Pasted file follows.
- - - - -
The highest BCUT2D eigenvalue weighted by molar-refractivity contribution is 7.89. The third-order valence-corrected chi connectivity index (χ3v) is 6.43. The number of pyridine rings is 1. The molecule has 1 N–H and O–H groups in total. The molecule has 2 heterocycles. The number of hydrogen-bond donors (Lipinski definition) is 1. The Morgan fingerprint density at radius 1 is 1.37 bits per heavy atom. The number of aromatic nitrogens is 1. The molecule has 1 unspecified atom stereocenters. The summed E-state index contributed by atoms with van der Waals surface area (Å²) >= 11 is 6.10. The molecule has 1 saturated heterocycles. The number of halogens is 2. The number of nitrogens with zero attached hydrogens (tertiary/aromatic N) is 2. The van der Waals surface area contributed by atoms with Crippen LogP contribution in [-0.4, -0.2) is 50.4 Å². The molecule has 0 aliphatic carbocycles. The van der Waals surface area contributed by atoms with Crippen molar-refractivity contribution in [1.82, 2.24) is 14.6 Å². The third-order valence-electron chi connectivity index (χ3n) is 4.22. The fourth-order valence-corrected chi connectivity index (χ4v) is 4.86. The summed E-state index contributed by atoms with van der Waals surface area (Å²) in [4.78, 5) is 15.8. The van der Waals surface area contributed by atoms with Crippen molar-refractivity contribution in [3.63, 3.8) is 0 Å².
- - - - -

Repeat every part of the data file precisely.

The highest BCUT2D eigenvalue weighted by molar-refractivity contribution is 7.89. The third-order valence-corrected chi connectivity index (χ3v) is 6.43. The number of pyridine rings is 1. The molecule has 1 N–H and O–H groups in total. The molecule has 2 heterocycles. The number of hydrogen-bond donors (Lipinski definition) is 1. The Morgan fingerprint density at radius 1 is 1.37 bits per heavy atom. The number of aromatic nitrogens is 1. The molecule has 1 unspecified atom stereocenters. The summed E-state index contributed by atoms with van der Waals surface area (Å²) >= 11 is 6.10. The molecule has 1 saturated heterocycles. The number of halogens is 2. The number of nitrogens with zero attached hydrogens (tertiary/aromatic N) is 2. The van der Waals surface area contributed by atoms with Crippen LogP contribution in [-0.4, -0.2) is 50.4 Å². The molecule has 0 aliphatic carbocycles. The van der Waals surface area contributed by atoms with Crippen molar-refractivity contribution in [1.82, 2.24) is 14.6 Å². The third-order valence-electron chi connectivity index (χ3n) is 4.22. The fourth-order valence-corrected chi connectivity index (χ4v) is 4.86. The summed E-state index contributed by atoms with van der Waals surface area (Å²) in [4.78, 5) is 15.8. The van der Waals surface area contributed by atoms with Crippen molar-refractivity contribution in [3.63, 3.8) is 0 Å².